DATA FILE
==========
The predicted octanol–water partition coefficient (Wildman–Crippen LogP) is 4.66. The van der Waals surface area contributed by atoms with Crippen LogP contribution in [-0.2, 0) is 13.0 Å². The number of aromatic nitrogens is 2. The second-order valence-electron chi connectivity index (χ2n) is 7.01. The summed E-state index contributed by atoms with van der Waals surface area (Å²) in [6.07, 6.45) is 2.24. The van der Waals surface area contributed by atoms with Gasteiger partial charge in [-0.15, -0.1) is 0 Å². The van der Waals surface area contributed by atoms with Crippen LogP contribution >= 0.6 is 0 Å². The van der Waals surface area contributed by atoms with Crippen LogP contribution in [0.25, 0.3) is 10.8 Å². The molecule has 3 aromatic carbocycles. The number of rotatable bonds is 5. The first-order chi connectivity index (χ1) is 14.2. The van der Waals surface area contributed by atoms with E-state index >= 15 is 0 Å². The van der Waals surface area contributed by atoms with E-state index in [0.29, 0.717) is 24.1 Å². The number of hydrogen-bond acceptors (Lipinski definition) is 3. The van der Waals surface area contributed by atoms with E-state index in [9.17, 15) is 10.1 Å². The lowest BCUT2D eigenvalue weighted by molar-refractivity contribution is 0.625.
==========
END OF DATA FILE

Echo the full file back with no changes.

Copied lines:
The predicted octanol–water partition coefficient (Wildman–Crippen LogP) is 4.66. The van der Waals surface area contributed by atoms with Crippen LogP contribution in [-0.2, 0) is 13.0 Å². The number of aromatic nitrogens is 2. The second-order valence-electron chi connectivity index (χ2n) is 7.01. The summed E-state index contributed by atoms with van der Waals surface area (Å²) in [6.07, 6.45) is 2.24. The van der Waals surface area contributed by atoms with Gasteiger partial charge in [-0.15, -0.1) is 0 Å². The van der Waals surface area contributed by atoms with Crippen LogP contribution >= 0.6 is 0 Å². The van der Waals surface area contributed by atoms with Crippen LogP contribution in [0.25, 0.3) is 10.8 Å². The molecule has 3 aromatic carbocycles. The number of rotatable bonds is 5. The first-order chi connectivity index (χ1) is 14.2. The van der Waals surface area contributed by atoms with E-state index >= 15 is 0 Å². The van der Waals surface area contributed by atoms with E-state index in [0.29, 0.717) is 24.1 Å². The number of hydrogen-bond acceptors (Lipinski definition) is 3. The van der Waals surface area contributed by atoms with E-state index in [9.17, 15) is 10.1 Å². The lowest BCUT2D eigenvalue weighted by molar-refractivity contribution is 0.625.